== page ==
How the world ends, not with a bang but a beep

The familiar and frightening beeeep, beeeep, beeeep sounded, meaning, I assumed, that the National Weather Service was again interrupting the football game on TV to warn me about extreme weather in some other part of the state. Don’t get me wrong. I like other parts of the state. I like people in other parts of the state to be safe. But I also like to watch the last two minutes of the game.

But it wasn’t the TV. The TV wasn’t on. It was — and I’m sure you’re ahead of me here — my cell phone, which was lodged between the couch and the wall, and the noise sounded like the heralding of the apocalypse, which it was.

My cell phone was warning me about the 100 year storm raining grief from the sky. My cell phone, on which I use maybe 5 percent of the available technology, had — from nowhere — taken the time out of its busy cell-phone life to make sure I was OK.

Like many of you, I worry about the NSA and its buddies using cell phone technology to track my calls and track my movements and track, for all I know, stuff I hadn’t even decided to do yet. But this is different. It’s the new world. Sirens have given way to mobiles. The 1950s duck-and-cover school day drills — when you hid under your desk to protect you from nuclear fallout — have given way to a text from FEMA telling you to stay far away from Boulder Creek.

The Emergency Broadcast System — which sounds so reassuring — was created during the Kennedy Administration so we could hear from the president in case Khrushchev dropped more than his shoe on us. But eventually the Cold War ended, and it became mostly a weather-alert service, one that has saved lives, including many in Oklahoma when the 100-year tornadoes swept through.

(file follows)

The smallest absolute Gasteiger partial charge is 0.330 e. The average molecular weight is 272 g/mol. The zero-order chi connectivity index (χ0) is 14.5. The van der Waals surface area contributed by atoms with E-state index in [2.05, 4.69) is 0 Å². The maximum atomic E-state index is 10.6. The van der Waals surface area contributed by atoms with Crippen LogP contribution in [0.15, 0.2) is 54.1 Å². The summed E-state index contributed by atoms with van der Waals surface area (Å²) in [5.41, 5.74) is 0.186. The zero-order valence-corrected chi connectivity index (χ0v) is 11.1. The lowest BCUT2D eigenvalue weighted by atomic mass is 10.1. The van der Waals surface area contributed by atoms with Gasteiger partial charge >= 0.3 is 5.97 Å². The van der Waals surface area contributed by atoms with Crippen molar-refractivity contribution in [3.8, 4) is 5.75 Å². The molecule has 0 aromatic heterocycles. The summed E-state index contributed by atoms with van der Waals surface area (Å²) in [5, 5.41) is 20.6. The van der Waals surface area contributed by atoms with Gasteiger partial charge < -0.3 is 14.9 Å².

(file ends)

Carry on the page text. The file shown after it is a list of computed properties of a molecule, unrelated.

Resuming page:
FEMA and the FCC have worked together on the system, which automatically works on your cell phone if it’s one of the updated, fancy-schmancier kind that everyone has by now. They apparently work even if you’ve silenced the phone. You can opt out of the system, but you don’t opt in. It’s just there, waiting for the moment to beeeep, beeeep, beeeep.

And I’m thinking that maybe just this once, the fact that they — whoever they are — always know where we are could be a good thing. Come hell or high water.

2 COMMENTS

  1. Littwin, swap out your B&W photo at top right (standing in front of the building) for the image you have under “About the Author.” It’s a much better image . . . you look self-assured, ready to rake some mucks.

  2. I’ve had that thought too. We received a reverse-911 call at our home near Standley Lake one of those evenings. Thankfully, nothing happened and the canal stayed in its banks. We’d been in Fort Collins in 1997 when it was hit by a flash flood and the thing that struck me as very, very different was that I knew what was going on this time. That time, I lived two blocks north of campus in a second-floor apartment. My building had a courtyard and after a while the courtyard started to fill with water. My then-boyfriend (now husband), visiting from Philly and I watched the people in the garden-floor apartments start putting out whatever they could to block water from coming in their door. I remember calling to wish my father a happy birthday while it was still raining, and telling him that I needed to stop by the library to get some books for my master’s thesis, but I wasn’t going out in the rain. (Thankfully, or I would have been caught in the deluge rushing down toward campus!)

    We heard sirens most of the night, still having no idea what had happened. I can’t remember if we turned on the TV to watch the news or not. The next morning, I was in shock when someone told me that CSU’s library had flooded, and horrified when I walked through the dry parts of campus to see those books floating in the basement (yes, including the ones for my thesis. I don’t recommend finishing your master’s degree when all the books in your discipline have been washed away!)

    This time, thanks to social media and campus warning system messages and Code Red and reverse-911, we knew what was going on to a much greater extent. The difference is amazing, and I hope it can only get better from here.

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